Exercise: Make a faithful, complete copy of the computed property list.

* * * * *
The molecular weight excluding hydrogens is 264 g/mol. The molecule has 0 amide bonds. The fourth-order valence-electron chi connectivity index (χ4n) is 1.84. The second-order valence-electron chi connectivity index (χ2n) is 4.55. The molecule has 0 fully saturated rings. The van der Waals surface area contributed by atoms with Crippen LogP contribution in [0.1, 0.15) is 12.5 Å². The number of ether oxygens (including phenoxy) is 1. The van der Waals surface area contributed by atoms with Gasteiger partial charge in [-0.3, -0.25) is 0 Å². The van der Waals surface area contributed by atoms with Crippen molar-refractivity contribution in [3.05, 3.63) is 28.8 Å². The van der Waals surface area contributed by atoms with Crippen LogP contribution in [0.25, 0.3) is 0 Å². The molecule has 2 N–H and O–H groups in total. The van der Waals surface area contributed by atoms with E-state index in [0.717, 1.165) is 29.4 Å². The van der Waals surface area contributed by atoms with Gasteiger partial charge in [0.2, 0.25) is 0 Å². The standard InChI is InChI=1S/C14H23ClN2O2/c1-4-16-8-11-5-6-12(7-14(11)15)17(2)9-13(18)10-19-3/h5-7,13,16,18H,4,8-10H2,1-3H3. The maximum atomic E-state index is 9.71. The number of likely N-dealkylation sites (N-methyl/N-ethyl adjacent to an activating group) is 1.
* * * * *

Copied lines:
The molecular weight excluding hydrogens is 264 g/mol. The molecule has 0 amide bonds. The fourth-order valence-electron chi connectivity index (χ4n) is 1.84. The second-order valence-electron chi connectivity index (χ2n) is 4.55. The molecule has 0 fully saturated rings. The van der Waals surface area contributed by atoms with Crippen LogP contribution in [0.1, 0.15) is 12.5 Å². The number of ether oxygens (including phenoxy) is 1. The van der Waals surface area contributed by atoms with Gasteiger partial charge in [-0.3, -0.25) is 0 Å². The van der Waals surface area contributed by atoms with Crippen molar-refractivity contribution in [3.05, 3.63) is 28.8 Å². The van der Waals surface area contributed by atoms with Crippen LogP contribution in [0.25, 0.3) is 0 Å². The molecule has 2 N–H and O–H groups in total. The van der Waals surface area contributed by atoms with E-state index in [0.717, 1.165) is 29.4 Å². The van der Waals surface area contributed by atoms with Gasteiger partial charge in [0.2, 0.25) is 0 Å². The standard InChI is InChI=1S/C14H23ClN2O2/c1-4-16-8-11-5-6-12(7-14(11)15)17(2)9-13(18)10-19-3/h5-7,13,16,18H,4,8-10H2,1-3H3. The maximum atomic E-state index is 9.71. The number of likely N-dealkylation sites (N-methyl/N-ethyl adjacent to an activating group) is 1.